Austin Rivers, Facundo Campazzo, Will Barton, Aaron Gordon and Nikola Jokic

Your starting five in the Denver Nuggets first round series against the Golden State Warriors in April of 2022. All things considered it was a remarkably competitive series that went five games; with the final three games being down to the wire affairs. A remarkable achievement considering that the bench consisted of a volatile Demarcus Cousins as backup center.

All things considered the 2021-22 NBA season might be Nikola Jokic’s most impactful in the NBA. The weight of carrying that Nuggets team was immense and the way he did it was even more remarkable. That Nuggets team won 48 games by the sheer force of his will. In merely surviving and getting that team to a competitive place in the standings demonstrated something special about Jokic: the ability to make everyone around him, no matter the on-paper talent, that much better.

While everything that Jokic accomplished in 2022 earned him a (rightful) MVP nod, there is a warning that needs to be heeded by the Denver Nuggets. It is simple. Learn the lessons of 2022. Do not make Nikola Jokic carry your team as much as he did that fateful, pre-title season.

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I’ve been accused by many for being an alarmist when it comes to the Nuggets approach to this season. Fair enough. I understand that perception and if that is how I come across it must mean something. While doing some soul searching I’ve wondered why I’ve had such a different take about this particular season than most Nuggets media members. The Nuggets just won their first NBA Title and started this season 8-1 (the team is 10-4 as of this writing) after all. In light of the most recently played two games, however, it dawned on me why I came into this season with some trepidation in regard to the Nuggets approach.

Nikola Jokic might be heading, 2022 style, into big time burn out. Not WEARING Jokic out, but mentally taxing him from having to carry the team again.

Hear me out before you protest what I’m saying! I have reasons for going there.

The signs were there pre-New Orleans Pelicans game. Jokic was a little shorter tempered and definitely a little more impatient on the court. Jokic played out of his mind against the Pelicans, though, posting a stat line that boggled even my cynical mind in a weird loss. These things have, in my view, fully manifested themselves in the Nuggets loss to the Cleveland Cavaliers and most clearly in their victory over the Detroit Pistons. Reminding me of Jokic in the 2022 season. Stressed, a bit cranky and definitely weary. We are only 14 games into the season folks. Getting tossed out after the Cleveland game spoke more volumes than anything.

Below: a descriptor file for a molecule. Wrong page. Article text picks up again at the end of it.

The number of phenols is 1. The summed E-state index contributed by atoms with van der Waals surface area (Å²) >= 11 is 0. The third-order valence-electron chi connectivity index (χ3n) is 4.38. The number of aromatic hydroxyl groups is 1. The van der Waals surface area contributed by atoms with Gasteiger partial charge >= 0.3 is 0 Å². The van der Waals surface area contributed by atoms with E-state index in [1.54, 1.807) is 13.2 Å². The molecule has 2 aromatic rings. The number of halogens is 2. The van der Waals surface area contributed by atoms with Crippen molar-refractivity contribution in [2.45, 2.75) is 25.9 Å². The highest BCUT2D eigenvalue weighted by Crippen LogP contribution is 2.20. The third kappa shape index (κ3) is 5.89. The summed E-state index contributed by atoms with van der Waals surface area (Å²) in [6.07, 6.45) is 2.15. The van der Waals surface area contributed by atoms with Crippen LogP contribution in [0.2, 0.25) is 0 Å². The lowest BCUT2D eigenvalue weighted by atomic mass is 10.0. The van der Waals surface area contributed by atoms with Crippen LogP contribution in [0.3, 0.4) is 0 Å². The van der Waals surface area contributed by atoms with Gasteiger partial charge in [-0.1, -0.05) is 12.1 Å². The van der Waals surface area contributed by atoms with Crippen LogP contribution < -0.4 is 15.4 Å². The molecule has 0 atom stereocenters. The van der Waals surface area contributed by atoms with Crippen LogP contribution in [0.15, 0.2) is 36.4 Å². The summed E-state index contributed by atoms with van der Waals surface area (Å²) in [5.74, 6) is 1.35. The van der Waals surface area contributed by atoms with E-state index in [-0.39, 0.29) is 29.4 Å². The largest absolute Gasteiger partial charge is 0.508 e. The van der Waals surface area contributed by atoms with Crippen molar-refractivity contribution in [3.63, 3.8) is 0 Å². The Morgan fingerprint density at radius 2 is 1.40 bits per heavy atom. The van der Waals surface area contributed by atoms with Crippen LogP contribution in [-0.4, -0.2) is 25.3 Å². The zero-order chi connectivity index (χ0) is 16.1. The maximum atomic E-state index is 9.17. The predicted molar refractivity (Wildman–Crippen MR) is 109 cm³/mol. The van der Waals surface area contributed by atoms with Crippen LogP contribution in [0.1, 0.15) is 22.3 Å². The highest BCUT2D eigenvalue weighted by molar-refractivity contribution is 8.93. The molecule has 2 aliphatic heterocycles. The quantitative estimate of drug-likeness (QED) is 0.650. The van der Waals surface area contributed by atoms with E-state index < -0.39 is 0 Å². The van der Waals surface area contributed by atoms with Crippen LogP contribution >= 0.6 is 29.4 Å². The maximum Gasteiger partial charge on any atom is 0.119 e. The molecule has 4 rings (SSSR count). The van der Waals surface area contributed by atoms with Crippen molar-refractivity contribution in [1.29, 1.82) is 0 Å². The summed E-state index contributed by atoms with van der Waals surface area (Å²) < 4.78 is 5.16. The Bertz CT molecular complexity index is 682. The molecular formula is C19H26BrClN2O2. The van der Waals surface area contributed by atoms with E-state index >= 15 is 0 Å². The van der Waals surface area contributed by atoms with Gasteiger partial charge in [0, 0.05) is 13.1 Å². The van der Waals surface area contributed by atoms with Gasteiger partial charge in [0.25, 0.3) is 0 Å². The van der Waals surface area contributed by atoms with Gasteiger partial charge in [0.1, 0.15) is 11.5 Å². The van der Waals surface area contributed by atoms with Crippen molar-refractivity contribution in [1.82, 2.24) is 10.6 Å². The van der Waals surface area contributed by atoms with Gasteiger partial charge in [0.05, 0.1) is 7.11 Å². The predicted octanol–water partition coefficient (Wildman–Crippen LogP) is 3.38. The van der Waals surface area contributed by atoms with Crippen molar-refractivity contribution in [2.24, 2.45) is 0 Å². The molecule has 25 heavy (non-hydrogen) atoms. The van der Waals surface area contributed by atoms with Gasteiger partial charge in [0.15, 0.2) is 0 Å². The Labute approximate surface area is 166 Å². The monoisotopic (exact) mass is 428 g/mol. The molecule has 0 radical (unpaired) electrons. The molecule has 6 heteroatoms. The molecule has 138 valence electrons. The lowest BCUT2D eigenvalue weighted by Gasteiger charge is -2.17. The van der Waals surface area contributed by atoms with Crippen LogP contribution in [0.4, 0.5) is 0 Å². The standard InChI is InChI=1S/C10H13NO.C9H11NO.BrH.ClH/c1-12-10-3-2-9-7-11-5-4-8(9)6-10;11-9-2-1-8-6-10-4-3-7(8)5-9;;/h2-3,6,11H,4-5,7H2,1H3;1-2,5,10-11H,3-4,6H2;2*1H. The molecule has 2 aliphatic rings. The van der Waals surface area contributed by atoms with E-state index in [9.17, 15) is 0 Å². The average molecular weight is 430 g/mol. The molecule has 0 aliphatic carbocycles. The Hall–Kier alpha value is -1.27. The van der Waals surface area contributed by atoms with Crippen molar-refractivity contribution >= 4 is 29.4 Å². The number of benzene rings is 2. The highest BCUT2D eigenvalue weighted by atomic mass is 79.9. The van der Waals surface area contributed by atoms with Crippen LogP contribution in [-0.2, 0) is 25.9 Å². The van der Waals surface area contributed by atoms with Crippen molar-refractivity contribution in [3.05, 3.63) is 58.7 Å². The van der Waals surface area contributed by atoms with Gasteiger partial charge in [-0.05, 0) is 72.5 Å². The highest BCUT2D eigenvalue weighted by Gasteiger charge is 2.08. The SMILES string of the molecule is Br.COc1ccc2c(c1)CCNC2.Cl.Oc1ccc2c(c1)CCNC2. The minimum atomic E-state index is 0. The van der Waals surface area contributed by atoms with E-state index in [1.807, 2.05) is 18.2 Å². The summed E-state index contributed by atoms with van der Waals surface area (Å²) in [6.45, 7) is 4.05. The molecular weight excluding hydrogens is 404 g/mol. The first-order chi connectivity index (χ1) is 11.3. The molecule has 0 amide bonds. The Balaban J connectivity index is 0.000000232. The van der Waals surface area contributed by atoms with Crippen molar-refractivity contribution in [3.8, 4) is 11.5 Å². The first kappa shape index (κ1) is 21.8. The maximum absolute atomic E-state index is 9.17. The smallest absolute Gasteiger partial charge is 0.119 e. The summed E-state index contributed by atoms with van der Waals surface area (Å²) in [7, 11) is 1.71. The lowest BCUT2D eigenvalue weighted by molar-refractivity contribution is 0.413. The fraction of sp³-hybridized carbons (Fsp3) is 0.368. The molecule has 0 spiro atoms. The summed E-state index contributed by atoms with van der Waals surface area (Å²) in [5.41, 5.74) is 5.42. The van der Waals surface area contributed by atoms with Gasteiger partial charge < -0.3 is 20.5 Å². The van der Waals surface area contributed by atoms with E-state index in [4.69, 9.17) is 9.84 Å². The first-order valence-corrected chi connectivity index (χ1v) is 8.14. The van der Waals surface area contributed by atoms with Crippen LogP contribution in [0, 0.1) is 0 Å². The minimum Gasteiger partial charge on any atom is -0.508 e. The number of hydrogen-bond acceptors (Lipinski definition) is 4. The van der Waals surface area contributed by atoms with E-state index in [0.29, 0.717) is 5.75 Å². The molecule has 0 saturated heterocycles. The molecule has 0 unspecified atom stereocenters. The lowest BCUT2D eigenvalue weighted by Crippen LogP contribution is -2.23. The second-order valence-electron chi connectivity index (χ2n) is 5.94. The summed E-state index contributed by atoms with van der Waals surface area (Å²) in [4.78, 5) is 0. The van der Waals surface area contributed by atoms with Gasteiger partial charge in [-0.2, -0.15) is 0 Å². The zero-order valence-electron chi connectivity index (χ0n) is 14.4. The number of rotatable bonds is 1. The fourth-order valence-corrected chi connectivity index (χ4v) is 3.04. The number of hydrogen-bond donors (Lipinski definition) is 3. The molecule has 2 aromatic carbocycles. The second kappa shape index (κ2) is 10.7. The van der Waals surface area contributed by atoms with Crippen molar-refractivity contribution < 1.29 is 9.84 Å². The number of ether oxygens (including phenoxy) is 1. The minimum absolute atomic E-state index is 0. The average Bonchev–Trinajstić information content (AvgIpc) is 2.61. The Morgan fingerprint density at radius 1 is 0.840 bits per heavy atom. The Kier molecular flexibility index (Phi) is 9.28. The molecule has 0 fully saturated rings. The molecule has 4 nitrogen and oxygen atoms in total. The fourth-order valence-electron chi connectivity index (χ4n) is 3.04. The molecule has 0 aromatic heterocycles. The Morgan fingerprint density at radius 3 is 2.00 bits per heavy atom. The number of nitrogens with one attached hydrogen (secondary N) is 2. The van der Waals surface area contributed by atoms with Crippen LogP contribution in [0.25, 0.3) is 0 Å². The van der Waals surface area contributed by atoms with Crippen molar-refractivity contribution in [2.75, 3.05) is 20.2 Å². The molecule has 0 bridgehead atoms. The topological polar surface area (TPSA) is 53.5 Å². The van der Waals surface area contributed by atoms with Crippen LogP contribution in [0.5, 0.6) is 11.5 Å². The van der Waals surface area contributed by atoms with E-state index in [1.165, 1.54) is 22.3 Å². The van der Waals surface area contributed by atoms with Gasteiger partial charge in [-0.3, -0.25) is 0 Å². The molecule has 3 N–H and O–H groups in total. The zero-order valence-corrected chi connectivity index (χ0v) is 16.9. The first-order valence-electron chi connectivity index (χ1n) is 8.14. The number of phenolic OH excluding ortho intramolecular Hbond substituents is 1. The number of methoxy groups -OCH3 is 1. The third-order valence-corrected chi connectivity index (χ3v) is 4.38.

While fully acknowledging that having three games this early in the season with Tony Brothers as lead official hasn’t helped Jokic’s mindset on the court things have been weird aside from that. With the Nuggets reliance on a group of players who are first and second year the Nuggets margin for error (cushion if you will) has evaporated to nothing. Jokic got himself thrown out of the game against the Pistons (along with Malone) and the incredibly young back end of the roster had to step up. Yes, the Pistons are competing with the Washington Wizards as worst team in the NBA but it was a borderline miraculous win considering how many young players received playing time (who held their own). Thank god for Reggie Jackson.

We can chalk up the Nuggets (Jokic’s) stress to missing Murray for the last seven games. Yet, underneath it all is the fact that the Nuggets are missing that margin for error this seaon. By proxy Jokic has to go into 2022 mode and lift the team. Jokic going HAM mode might improve gaudy stats and impress MVP voters but if you’re a Denver Nuggets fan you don’t want this. There is a very real burnout by over-relying on Jokic yet again for the sake of youth development.

Obviously things can be improved by the return of Jamal Murray. I’m skeptical of the Nuggets approach to this season visa vie time devoted to rookie development and the window for a championship and I feel like this put undo pressure on the starting unit to maintain a championship team with a very young back end of the roster. Jamal comes back and the starting unit goes back to being absolutely lethal, right up there with the Boston Celtics starters.

There is that pesky ‘margin for error’ though.

I won’t rehash my issues with the youth vs competing challenge. However I will say the Nuggets better be careful not do drive Nikola Jokic into the ground at the behest of development. When you go as far as the team has in investing in young players, the side effect (if you want to compete) is taxing your starting lineup … specifically you star players who you’ve invested millions into. It serves them no purpose to get burned out. The team needs to be mindful of the issues presented here and see how they can avoid needing Jokic to go full 2022.

For everyone’s benefit.